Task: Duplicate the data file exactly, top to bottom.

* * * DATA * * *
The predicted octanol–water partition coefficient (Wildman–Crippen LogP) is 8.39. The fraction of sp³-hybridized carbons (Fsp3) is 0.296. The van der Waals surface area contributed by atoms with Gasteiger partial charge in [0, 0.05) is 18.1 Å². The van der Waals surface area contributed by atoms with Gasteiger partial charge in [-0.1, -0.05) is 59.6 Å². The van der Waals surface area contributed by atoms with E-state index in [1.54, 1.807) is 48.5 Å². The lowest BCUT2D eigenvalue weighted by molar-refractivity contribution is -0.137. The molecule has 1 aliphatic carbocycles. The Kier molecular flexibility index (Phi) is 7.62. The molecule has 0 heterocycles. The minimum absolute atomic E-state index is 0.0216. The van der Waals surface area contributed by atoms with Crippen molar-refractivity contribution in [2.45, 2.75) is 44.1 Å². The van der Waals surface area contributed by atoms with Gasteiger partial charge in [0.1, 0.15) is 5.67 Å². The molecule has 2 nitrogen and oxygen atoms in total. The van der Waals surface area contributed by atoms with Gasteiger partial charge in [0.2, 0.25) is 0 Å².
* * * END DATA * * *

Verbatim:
The predicted octanol–water partition coefficient (Wildman–Crippen LogP) is 8.39. The fraction of sp³-hybridized carbons (Fsp3) is 0.296. The van der Waals surface area contributed by atoms with Gasteiger partial charge in [0, 0.05) is 18.1 Å². The van der Waals surface area contributed by atoms with Gasteiger partial charge in [-0.1, -0.05) is 59.6 Å². The van der Waals surface area contributed by atoms with E-state index in [1.54, 1.807) is 48.5 Å². The lowest BCUT2D eigenvalue weighted by molar-refractivity contribution is -0.137. The molecule has 1 aliphatic carbocycles. The Kier molecular flexibility index (Phi) is 7.62. The molecule has 0 heterocycles. The minimum absolute atomic E-state index is 0.0216. The van der Waals surface area contributed by atoms with Crippen molar-refractivity contribution in [2.45, 2.75) is 44.1 Å². The van der Waals surface area contributed by atoms with Gasteiger partial charge in [0.1, 0.15) is 5.67 Å². The molecule has 2 nitrogen and oxygen atoms in total. The van der Waals surface area contributed by atoms with Gasteiger partial charge in [0.2, 0.25) is 0 Å².